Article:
Cold Flux

Highlighting the peril of our global icecaps, Ben Cullen Williams’s installation questions if the melt is irreversible or whether there is hope if we act now.

'Cold Flux' is a three-channel AI generated video installation created from footage Williams filmed of the Larsen-B Ice shelf whilst on an expedition to Antarctica with polar explorer Robert Swan. The ice shelf splintered off from the Antarctic peninsula in 2002 and has been disintegrating since. This footage, in collaboration with creative technologist Bryce Cronkite-Ratcliff, was used to train machine learning algorithms to generate the video landscapes which visually seemingly exist within a state of melting and freezing, forming and un-forming.

The resulting video is strange and uncanny, a familiar yet distant landscape, a prediction or a recording with echoes of the sublime. Cut into this visual landscape is an AI-generated video of the surface of the sun which is synthetic and uncertain. Cold Flux presents to us new digital materiality that is starting to exist alongside our own, while exploring its relationship to the natural world.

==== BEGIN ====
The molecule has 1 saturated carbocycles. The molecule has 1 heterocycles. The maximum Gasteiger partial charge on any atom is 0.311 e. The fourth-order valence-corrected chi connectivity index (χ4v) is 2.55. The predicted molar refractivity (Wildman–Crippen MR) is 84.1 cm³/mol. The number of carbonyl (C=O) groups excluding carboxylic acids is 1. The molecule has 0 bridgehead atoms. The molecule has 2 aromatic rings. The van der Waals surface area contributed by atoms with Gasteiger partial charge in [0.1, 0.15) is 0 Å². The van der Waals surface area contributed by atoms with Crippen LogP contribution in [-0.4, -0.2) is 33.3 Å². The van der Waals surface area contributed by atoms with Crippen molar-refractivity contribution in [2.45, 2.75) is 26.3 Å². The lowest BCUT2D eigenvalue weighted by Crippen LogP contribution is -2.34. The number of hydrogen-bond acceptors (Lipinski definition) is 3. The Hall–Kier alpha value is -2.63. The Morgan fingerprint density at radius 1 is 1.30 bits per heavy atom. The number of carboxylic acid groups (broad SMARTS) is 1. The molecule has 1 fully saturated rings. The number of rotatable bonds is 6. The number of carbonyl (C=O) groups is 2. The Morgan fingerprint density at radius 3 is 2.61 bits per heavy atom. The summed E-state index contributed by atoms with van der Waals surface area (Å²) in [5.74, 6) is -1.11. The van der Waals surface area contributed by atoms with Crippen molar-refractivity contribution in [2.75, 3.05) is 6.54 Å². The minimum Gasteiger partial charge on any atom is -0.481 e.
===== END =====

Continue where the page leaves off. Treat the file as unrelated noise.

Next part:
Within the film, a slow tracking shot shows the sides of the icebergs, while the vast blocks of ice also move within the visual narrative. Flowing and morphing in the frame, the imagery moves from the recognisable to the indistinguishable. The camera looking at the sun is static, with the sun continually rotating within the frame, something seemingly impossible.

Accompanying the video is a haunting audio track by British musician Gaika. The track is delicate, yet strong, digital but also human. Overall, Cold Flux maps the complex network between technology, environmental change and our understanding of the world.



Ben Cullen Williams

Administering Body

2041 Foundation

Supported by


2021 Exhibitors